I defy any man on earth to point out the path a Prophet of God should walk in, or point out his duty, and just how far he must go, in dictating temporal or spiritual things. Temporal and spiritual things are inseparably connected, and ever will be. [Journal of Discourses, 10:363-364]

The Mormon prophet is able to pontificate on any subject he feels inspired to speak about and it’s the duty of church members to “heed” his words and incorporate them into their everyday life, and even mindset. The prophet’s words will always be preeminent in relation to “earthly knowledge” or the wisdom of men.

When Romney says that the prophet’s authority “ends where the affairs of the nation begin” he’s pitting himself against Brigham Young who stated that no man should “point out the path a Prophet of God…or point out his duty, and just how far he must go, in dictating temporal or spiritual things.” Of course, I don’t believe that Romney thinks he knows better than God’s chosen representative on earth, as that would belie his persona of being a good Mormon, so I can’t help but think that he’s deliberately being disingenuous by making such a statement.

In all, there are 14 fundamentals that Benson talks about – read the talk! – which give a correct impression of what all true blue Mormons believe. I hope the points I’ve brought out give a glimpse into how important the concept of obedience to higher authorities is within Mormondom. And as a former Latter-day Saint who found the prospect of being a latter-day ain’t more attractive, I understand completely the homage that members pay to those powerful men who sit in the highest quorums of the Church. This is why I find Romney’s statements utterly unbelievable.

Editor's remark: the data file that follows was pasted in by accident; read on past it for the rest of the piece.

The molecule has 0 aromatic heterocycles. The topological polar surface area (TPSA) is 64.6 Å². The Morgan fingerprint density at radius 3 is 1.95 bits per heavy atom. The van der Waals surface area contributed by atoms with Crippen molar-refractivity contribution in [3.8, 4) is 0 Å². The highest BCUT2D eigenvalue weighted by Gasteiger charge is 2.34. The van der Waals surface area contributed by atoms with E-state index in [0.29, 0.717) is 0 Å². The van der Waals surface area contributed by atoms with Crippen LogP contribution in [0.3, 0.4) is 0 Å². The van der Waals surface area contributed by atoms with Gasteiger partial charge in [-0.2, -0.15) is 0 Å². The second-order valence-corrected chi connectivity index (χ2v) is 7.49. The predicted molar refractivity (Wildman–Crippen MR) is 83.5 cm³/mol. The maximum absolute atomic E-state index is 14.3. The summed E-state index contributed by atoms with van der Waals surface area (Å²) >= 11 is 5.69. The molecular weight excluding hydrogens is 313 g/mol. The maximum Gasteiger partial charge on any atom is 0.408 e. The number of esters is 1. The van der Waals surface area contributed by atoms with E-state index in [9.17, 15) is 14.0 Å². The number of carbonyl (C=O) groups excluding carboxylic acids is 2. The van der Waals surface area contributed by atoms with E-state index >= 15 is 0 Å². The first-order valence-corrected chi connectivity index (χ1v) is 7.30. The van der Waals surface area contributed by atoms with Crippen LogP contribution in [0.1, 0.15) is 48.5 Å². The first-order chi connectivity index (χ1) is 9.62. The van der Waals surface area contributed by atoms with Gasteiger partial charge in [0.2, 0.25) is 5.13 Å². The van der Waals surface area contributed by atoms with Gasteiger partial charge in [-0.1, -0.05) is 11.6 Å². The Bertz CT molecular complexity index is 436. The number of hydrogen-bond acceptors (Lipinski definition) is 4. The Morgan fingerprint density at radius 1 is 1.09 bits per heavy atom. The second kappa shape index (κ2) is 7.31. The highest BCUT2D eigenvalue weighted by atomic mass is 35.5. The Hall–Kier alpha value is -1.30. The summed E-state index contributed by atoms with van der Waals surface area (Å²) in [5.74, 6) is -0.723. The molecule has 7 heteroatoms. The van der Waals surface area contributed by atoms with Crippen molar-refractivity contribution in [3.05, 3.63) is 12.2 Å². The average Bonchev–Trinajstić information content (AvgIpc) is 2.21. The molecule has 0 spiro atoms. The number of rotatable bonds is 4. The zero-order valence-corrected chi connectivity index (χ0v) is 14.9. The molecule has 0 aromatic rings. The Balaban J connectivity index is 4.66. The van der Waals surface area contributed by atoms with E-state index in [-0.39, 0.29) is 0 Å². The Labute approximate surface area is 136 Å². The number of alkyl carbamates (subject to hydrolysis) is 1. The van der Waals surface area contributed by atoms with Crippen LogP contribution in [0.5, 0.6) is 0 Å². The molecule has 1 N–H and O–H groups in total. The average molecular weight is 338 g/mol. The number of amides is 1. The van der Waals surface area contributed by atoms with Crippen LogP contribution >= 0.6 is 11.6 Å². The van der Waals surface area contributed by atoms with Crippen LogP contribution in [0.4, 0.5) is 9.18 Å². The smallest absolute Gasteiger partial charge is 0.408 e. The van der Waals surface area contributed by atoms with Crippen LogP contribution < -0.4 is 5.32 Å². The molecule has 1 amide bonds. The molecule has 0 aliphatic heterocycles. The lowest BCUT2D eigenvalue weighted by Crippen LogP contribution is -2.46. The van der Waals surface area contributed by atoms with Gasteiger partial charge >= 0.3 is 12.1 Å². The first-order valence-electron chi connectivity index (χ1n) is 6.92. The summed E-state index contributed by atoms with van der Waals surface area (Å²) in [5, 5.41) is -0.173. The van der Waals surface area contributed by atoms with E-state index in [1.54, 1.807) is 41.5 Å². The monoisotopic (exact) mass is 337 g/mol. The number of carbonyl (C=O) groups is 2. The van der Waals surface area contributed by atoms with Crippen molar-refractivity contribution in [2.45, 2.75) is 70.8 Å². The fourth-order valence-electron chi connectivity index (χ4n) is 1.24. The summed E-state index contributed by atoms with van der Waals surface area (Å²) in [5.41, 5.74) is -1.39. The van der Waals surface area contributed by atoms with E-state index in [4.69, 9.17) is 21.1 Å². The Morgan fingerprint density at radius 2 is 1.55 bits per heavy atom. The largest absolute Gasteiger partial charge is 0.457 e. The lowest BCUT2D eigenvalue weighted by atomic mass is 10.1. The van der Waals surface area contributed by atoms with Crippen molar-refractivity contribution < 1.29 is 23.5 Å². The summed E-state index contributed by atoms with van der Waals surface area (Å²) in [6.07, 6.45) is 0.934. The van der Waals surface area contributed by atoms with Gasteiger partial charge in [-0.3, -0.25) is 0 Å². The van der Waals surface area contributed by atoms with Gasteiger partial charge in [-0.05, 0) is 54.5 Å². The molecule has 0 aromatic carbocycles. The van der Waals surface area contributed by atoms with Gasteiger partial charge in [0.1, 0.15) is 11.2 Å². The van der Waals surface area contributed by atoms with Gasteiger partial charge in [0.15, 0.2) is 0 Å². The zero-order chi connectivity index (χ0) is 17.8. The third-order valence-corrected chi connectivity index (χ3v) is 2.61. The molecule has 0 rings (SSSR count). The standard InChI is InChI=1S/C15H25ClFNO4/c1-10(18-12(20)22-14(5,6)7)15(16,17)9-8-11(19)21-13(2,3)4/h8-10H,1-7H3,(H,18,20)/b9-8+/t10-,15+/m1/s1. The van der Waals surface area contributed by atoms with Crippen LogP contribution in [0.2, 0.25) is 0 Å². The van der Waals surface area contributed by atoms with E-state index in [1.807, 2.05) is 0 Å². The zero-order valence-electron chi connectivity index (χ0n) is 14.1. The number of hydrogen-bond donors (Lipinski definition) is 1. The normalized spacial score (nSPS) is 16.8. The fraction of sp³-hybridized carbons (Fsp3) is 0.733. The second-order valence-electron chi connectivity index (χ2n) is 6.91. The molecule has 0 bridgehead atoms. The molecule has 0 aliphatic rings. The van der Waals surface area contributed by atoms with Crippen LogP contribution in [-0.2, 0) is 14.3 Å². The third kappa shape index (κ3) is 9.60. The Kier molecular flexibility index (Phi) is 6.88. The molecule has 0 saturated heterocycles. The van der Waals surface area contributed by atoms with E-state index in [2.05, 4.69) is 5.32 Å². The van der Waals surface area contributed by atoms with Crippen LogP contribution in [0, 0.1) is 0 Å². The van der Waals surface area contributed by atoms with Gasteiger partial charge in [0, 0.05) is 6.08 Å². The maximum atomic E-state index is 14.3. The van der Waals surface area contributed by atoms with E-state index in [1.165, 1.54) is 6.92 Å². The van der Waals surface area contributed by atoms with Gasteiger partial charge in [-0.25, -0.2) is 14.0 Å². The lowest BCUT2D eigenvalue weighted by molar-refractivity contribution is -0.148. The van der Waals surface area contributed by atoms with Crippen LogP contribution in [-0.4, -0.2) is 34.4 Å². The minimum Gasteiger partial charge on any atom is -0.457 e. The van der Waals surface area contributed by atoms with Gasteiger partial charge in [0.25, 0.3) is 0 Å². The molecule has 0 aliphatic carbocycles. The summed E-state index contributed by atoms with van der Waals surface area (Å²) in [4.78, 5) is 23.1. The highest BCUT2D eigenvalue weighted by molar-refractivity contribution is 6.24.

To think that he would allow a lifetime’s worth of propaganda not to “exert influence” on him is a ludicrous idea, more so as he believes that his indoctrination is a good thing that will eventually lead him through the pearly gates. He would have been taught from a very young age to follow the prophet, and that that is where safety lies. It’s preached week in and week out at church and reinforced in the home. Not only are church authorities always exerting influence over him by virtue of what he’s been taught to accept as true from childhood onwards, Benson’s summary of what Mormons believe regarding their prophet explains what Romney’s attitude would really be if he was faced with a conflict between political necessity and the pronouncement of the man he upholds as God’s mouthpiece on earth.

Curmudgeonly Yours